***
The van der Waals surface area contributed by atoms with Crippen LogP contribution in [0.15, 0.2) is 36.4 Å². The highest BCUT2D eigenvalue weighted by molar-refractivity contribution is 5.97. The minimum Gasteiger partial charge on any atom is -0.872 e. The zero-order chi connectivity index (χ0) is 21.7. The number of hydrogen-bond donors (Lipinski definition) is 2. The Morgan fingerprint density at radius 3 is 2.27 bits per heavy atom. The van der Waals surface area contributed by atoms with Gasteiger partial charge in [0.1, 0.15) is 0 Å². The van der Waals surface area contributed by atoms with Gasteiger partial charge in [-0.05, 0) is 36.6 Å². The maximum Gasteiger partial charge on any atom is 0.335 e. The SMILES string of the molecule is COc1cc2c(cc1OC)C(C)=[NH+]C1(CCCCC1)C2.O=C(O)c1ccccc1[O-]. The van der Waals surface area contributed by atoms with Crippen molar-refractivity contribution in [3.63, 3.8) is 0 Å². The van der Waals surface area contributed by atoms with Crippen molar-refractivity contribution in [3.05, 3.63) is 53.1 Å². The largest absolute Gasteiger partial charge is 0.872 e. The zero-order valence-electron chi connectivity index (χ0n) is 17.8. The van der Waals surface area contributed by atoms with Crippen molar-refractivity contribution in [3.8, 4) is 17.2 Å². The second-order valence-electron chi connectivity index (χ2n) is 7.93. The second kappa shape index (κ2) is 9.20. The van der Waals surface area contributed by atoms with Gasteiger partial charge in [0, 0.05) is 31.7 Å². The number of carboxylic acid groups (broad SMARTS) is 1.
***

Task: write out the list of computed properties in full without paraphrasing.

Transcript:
The van der Waals surface area contributed by atoms with Crippen LogP contribution in [0.15, 0.2) is 36.4 Å². The highest BCUT2D eigenvalue weighted by molar-refractivity contribution is 5.97. The minimum Gasteiger partial charge on any atom is -0.872 e. The zero-order chi connectivity index (χ0) is 21.7. The number of hydrogen-bond donors (Lipinski definition) is 2. The Morgan fingerprint density at radius 3 is 2.27 bits per heavy atom. The van der Waals surface area contributed by atoms with Gasteiger partial charge in [0.1, 0.15) is 0 Å². The van der Waals surface area contributed by atoms with Gasteiger partial charge in [-0.05, 0) is 36.6 Å². The maximum Gasteiger partial charge on any atom is 0.335 e. The SMILES string of the molecule is COc1cc2c(cc1OC)C(C)=[NH+]C1(CCCCC1)C2.O=C(O)c1ccccc1[O-]. The van der Waals surface area contributed by atoms with Crippen molar-refractivity contribution in [3.63, 3.8) is 0 Å². The van der Waals surface area contributed by atoms with Crippen molar-refractivity contribution in [3.05, 3.63) is 53.1 Å². The largest absolute Gasteiger partial charge is 0.872 e. The zero-order valence-electron chi connectivity index (χ0n) is 17.8. The van der Waals surface area contributed by atoms with Crippen molar-refractivity contribution in [3.8, 4) is 17.2 Å². The second-order valence-electron chi connectivity index (χ2n) is 7.93. The second kappa shape index (κ2) is 9.20. The van der Waals surface area contributed by atoms with Gasteiger partial charge in [0, 0.05) is 31.7 Å². The number of carboxylic acid groups (broad SMARTS) is 1.